FACE TO FACE: What is great about Canada on Canada Day?
Moments before I began writing this column, I opened an email from the B.C. minister responsible for multiculturalism informing me that June 27 was Multiculturalism Day in our country. As such, it was "a wonderful opportunity to celebrate British Columbia's diverse people and communities."
Funny thing is, that's what I thought today, Canada Day, had already become. In fact, go to any Canada Day festival today and I'm betting at least half the official talk will be about our fabulous multicultural mosaic, our wonderful multicultural music and our delicious multicultural food. Next up, undoubtedly, will be a celebration of Canada's multicultural multiculturalism - a unique brand of multiculturalism that borrows from a variety of multicultural models found throughout the world.
All kidding aside, I've long thought the best Canada Day celebrations have been those that centred on our commonalities, not our diversity. They've been the ones that assumed that everyone, regardless of race, ethnicity, age and gender, is interested in roughly the same things.
Most recently, Port Moody's Golden Spike Days, with its high-kicking can-can dancers and its free live music, is a great example of this. A few decades ago, some friends and I even competed in what used to be a festival highlight, the handcar races - and I don't remember anyone asking whether our ancestors came from Ireland, Iran or India.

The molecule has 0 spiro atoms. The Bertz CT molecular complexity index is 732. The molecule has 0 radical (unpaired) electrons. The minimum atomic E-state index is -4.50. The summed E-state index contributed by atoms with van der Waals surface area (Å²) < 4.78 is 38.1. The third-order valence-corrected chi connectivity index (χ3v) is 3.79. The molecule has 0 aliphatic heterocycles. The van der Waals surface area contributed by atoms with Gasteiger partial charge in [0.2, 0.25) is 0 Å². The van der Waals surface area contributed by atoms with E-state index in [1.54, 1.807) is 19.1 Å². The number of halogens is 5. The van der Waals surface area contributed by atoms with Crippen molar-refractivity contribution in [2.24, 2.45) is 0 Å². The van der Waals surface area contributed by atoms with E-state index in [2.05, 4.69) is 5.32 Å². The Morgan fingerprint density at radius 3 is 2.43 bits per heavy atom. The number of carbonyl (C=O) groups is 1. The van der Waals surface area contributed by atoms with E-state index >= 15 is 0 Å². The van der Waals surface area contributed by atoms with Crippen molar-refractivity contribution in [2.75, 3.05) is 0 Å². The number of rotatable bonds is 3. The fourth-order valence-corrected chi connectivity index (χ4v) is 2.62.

I suppose my favourite Canada Day memory goes way back to July 1, 1967, when I was working the last leg of a two-day shift as a steward on the Pacific Great Eastern Railway's passenger service from North Vancouver to Prince George and back. It was, of course, Canada's 100th birthday, and the residents of West Vancouver had decided to mark it by lighting bonfires along beaches from Horseshoe Bay to Ambleside.
Standing at the open door of the train's baggage car, I saw hundreds of men, women and children standing around those fires, united in a joyful celebration of the country's centennial.
Some flew our then-new flag, others simply waved and smiled as we trundled by. I was lucky enough to make eye contact with a few and felt in an instant that I had shared an important moment with someone special - a fellow Canadian.
As the anthem says, God save our native land.
An award-winning journalist, a writer with Edmonton's Report Magazine and Toronto's Catholic Insight magazine, and co-host of RoadkillRadio.com, Face to Face columnist Terry O'Neill is a long-time Coquitlam resident who sits on the board of the Coquitlam Foundation and chairs the finance commitee of St. Joseph's Catholic parish.